Innovation rides the waves

Aluminum Chambered Boats incorporates welding into patented design

Practical Welding Today July/August 2006
July 11, 2006
By: Bob Hollingsworth

As aluminum becomes more and more readily available for various manufacturing applications, the boat-building industry is taking notice. To build its patented vessel design, Aluminum Chambered Boats has found that arc welding - both GMAW and GTAW - is a critical technology.

U.S. Air Force security police use this response boat to conduct sea trials.

Bellingham, Wash., has a long tradition of seafaring sailors and boat-builders. During the 1800s many full-rigged ships hauled lumber to places like California and Hawaii. During World War II wooden mine sweepers were constructed for wartime duty. Fiberglass river patrol boats were built locally for service in the Vietnam War. Numerous commercial fishing vessels and pleasure boats have come from Bellingham shipyards and plants.

Boats of all types have been made from wood and steel over many years, but as aluminum becomes more and more readily available for use in all types of manufacturing, the marine industry has taken notice and, for years now, has incorporated this metal into ship designs.

But Aluminum Chambered Boats (ACB) builds its patented line of aluminum craft—which range in length from 20 feet to 32 ft.—differently. These boats, known for being durable and virtually unsinkable and for requiring minimal maintenance, are being used to support homeland security for port and border patrol, by commercial fishermen, and for recreational use. Several engine options are available, including outboard engines and inboard/outboard configurations.

Top: Gas metal arc welding is used here to tack the stringers into the hull of a vessel. Bottom: In-house design chief Rick Benson (left) and his team study a shop floor modification on a 26-foot boat.

"It's [aluminum's] light, strong, 100 percent recyclable, and holds up very well in the hostile marine environment," said Craig Adams, director of operations for the company. "For boats of this nature, when you consider the strength and weight issues, it's one of the best materials out there."

A special design feature of these vessels is incorporated in the company's name: chambered. Along both sides of the hull, which is constructed of welded aluminum, are sealed and bulk-headed chambers. These are what make these vessels essentially unsinkable even if they're raked by small-arms fire or if they hit an underwater obstruction, such as a reef.

Welding and Aluminum Come Together on the High Seas

Seventy employees fabricate most of the ships' components in two buildings, which cover 72,000 square feet on Bellingham's waterfront. Outside vendors form the aluminum chambers.

The company has undergone many changes in the manufacturing technologies it uses. In the last year the company has moved from hand-cutting parts in-house to CNC waterjet cutting through an outside vendor. Patterns are documented into CAD, which facilitates outsourcing.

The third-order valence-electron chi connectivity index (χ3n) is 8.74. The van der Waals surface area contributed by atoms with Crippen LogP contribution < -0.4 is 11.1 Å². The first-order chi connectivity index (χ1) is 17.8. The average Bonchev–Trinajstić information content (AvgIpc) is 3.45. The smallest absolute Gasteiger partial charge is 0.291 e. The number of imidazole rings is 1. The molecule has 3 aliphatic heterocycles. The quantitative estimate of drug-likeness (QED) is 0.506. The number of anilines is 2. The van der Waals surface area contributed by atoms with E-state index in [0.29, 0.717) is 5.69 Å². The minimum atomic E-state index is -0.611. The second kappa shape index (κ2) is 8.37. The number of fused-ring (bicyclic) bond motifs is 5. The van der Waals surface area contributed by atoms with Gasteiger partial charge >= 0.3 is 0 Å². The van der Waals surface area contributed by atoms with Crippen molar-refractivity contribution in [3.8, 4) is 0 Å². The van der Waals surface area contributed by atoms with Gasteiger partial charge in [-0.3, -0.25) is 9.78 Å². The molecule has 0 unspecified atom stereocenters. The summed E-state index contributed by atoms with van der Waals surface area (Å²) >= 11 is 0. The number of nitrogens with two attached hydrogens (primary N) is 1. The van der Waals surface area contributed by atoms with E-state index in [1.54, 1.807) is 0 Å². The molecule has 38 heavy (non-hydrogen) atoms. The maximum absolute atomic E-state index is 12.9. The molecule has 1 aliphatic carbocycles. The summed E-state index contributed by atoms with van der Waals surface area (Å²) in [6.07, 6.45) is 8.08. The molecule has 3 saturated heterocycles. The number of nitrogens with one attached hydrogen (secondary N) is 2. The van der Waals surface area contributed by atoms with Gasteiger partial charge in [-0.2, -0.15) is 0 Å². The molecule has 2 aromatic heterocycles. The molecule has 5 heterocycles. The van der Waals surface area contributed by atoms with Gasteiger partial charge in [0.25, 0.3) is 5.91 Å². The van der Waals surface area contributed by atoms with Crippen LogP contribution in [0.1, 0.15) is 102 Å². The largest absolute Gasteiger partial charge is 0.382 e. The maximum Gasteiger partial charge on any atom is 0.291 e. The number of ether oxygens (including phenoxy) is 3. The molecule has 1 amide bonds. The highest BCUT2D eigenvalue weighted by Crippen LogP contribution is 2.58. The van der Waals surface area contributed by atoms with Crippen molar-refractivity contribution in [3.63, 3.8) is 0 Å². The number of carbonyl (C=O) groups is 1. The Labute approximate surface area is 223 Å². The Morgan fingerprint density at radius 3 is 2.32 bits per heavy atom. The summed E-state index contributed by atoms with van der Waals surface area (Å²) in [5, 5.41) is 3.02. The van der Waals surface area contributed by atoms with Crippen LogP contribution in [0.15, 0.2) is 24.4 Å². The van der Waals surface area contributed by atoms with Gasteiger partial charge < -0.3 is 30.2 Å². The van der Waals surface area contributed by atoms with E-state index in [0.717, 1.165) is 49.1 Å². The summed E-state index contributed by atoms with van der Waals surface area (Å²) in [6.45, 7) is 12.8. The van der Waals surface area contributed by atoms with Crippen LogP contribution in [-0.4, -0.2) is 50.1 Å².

Once cut, the parts are packaged in kit configuration for each specific boat to help ensure accuracy and speedy assembly. The basic hull assembly is modular in concept and involves one of the company's three building jigs.

Fabricator Charles Wagner uses specially designed clamps to position the hull plates on the chambers in a jig before they're welded together.

Made with T-bar hull stringers and a ladder-type frame under-deck substructure, the vessels are designed to reduce pounding and enable the operators to return promptly to port during turbulent sea conditions. Such features have made these boats popular with Alaskan fishing lodge operators as well as U.S. Navy SEAL units.

Arc Welding: A Critical Aspect of Design

Gas metal arc welding (GMAW) comprises 70 percent of the welding done on these boats; gas tungsten arc welding (GTAW) makes up the other 30 percent. One hundred percent argon is used for shielding. The hulls are fabricated with 1/4-inch-thick 5086 alloy plate, and the chambers with 3/16-in.-thick 5052 alloy. Piping and small parts are welded using GTAW, primarily 5356 wire, and argon gas.

Before the vessels are painted, they first are acid-etched. Then, in a fully filtered and enclosed paint booth, a sealer coat is applied, followed by a polyurethane topcoat. Getting paint to adhere to aluminum in a hostile environment for the long term is difficult, but the company continues to test coatings to ensure the best finish available. The company also welds accessories, such as cleats, to the boats wherever possible to avoid corrosion or electrolysis problems with fasteners.

Painting is performed in an environmentally controlled booth with the painter wearing an air-supplied helmet. Long-lasting polyurethane paint is used.

Of course, critical welding skills are necessary for any aluminum welding, and marine welding is no exception. As the entire manufacturing industry faces a skilled work force shortage, the company partners with local educational institutions and plans to offer on-site training to help recruit and maintain the skilled labor force it needs.

And with sales doubling each year, the company needs to continually develop and maintain its dynamic employee team.

"We have a healthy backlog of orders for our aluminum chambered vessels," Adams said, which has been generated by a topnotch professional work force putting out a high-quality fleet of vessels."

Bob Hollingsworth

Contributing Writer
He is a member of the Practical Welding Today editorial advisory board. He taught welding, safety, and health at Western Washington University, Bellingham, Wash., and traveled with the 2006 WWU Mini Baja team as faculty adviser.

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